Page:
There is currently no cure for Glut1 Deficiency. Treatment is aimed at controlling symptoms by addressing what is thought to be the fundamental issue of Glut1 Deficiency – energy failure in the brain. The current standard of care is the ketogenic diet.
The KD is a high fat, moderate protein, and low carbohydrate diet that causes the body to produce and burn ketones for fuel in the absence of glucose. These ketones can act as an alternative fuel source, and the energy they provide can help alleviate some of the symptoms of Glut1 Deficiency and help supply better nourishment for the developing brain.
The KD is also used as an effective treatment against seizures in the general epilepsy population, typically in children but recently also in adults. In its general application, it is often used after 2-3 anticonvulsant medications have failed. It is showing promise in helping other neurological conditions as well.
The KD is carefully tailored to individual patients, has potential side effects, and should only be used under the care of medical professionals. The diet can help improve most symptoms associated with Glut1 Deficiency, but often does not completely control them. Other forms of treatment are currently under investigation by Glut1 Deficiency researchers, but as of now there are no other available treatments.
It can take some time for the full potential of the diet to take effect, and adjustments and modifications are sometimes required with the parameters of the diet (ratio, calories, protein levels, number and timing of meals, fat sources, etc.). Anticonvulsant medications can usually be reduced or discontinued, as they are generally not very effective in treating the seizures caused by Glut1 Deficiency because they do not help nourish the starving brain. However, it is not unusual for children with Glut1 Deficiency to remain on and benefit from a single anticonvulsant along with the diet.
Early diagnosis is vitally important so the diet can be initiated as soon as possible to provide energy to the developing brain, and also to avoid often ineffective and potentially harmful medication trials and side effects. Experts recommend continuing the diet at least through puberty, and many patients continue to experience benefits from the diet even well into adulthood.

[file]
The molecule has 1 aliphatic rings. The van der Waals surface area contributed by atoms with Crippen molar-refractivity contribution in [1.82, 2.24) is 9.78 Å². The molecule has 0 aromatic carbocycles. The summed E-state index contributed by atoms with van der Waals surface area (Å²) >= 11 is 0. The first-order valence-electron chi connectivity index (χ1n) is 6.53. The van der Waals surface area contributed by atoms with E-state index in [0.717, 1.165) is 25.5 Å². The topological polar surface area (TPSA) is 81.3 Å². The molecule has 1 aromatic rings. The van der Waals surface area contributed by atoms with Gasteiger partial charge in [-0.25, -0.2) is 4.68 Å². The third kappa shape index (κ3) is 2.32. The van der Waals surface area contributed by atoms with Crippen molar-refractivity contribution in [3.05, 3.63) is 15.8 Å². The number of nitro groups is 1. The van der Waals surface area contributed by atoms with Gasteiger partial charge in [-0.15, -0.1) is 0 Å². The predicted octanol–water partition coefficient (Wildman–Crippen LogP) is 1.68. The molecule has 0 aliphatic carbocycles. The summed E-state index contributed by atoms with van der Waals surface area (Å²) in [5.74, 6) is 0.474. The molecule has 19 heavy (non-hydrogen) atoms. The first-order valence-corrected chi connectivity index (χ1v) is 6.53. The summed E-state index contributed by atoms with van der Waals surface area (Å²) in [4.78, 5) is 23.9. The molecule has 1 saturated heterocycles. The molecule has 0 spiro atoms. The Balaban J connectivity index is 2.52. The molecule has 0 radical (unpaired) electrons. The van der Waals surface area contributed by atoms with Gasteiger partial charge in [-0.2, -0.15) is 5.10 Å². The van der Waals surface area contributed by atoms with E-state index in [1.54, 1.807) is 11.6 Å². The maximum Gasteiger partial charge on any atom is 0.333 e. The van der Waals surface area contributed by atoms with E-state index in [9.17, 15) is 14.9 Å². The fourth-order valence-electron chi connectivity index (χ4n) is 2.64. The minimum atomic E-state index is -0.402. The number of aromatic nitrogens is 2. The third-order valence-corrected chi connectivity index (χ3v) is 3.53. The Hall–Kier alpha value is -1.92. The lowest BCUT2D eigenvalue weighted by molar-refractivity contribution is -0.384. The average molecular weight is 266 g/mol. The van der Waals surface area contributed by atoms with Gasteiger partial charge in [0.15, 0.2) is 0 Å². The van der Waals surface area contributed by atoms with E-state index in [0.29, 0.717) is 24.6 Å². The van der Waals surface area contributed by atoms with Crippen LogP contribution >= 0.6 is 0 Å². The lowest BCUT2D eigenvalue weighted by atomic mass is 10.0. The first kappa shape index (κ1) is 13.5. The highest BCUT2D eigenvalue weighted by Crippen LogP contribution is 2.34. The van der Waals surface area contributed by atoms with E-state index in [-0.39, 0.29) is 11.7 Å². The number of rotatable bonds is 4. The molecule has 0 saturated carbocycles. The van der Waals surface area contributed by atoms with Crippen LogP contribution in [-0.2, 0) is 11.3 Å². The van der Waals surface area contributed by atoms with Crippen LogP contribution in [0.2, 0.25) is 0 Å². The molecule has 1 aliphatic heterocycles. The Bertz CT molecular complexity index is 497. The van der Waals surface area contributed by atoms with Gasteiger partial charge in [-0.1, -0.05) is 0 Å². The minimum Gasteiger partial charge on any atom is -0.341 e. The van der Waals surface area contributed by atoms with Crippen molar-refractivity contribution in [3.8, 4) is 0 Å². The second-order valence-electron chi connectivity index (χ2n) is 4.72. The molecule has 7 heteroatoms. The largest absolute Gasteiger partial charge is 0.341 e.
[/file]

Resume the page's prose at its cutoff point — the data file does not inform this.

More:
While the classical ketogenic diet is the standard of care, especially for young patients with Glut1 Deficiency, other forms of the diet have been used by families with positive results – MCT version, Modified Atkins Diet, and the Low Glycemic Index Diet. These diets are slightly less restrictive so they may have particular advantages for adolescents and adults.
Additional Ketogenic Diet Resources:
- The Ketogenic Diet for Glut1 Deficiency – best practices summary from Beth Zupec-Kania
- Conference power point presentation on the ketogenic diet and Glut1 Deficiency (Spanish version here)
- The Charlie Foundation
- International League Against Epilepsy
- Matthew’s Friends
- Epilepsy Foundation
- Ketogenic Diet India
- Keilah Foundation
- Great Ormond Street Hospital Ketogenic Diet Resources
- The Carson Harris Foundation
- Wiki Content
- My KetoCal
- School Lunch Assistance Program
- Charlie Foundation Diet Comparison Chart
- Charlie Foundation low carb products list
- All Things Keto: Amazon Store
- Ketogenic Diet Centers
- Low Carb or Carb Free Products
- Medication Carb Content List
- Keto information from Ann & Robert H. Lurie Children’s Hospital of Chicago
- Useful Tools and Tips by Glut1 Deficiency mom Maria Rebbecchi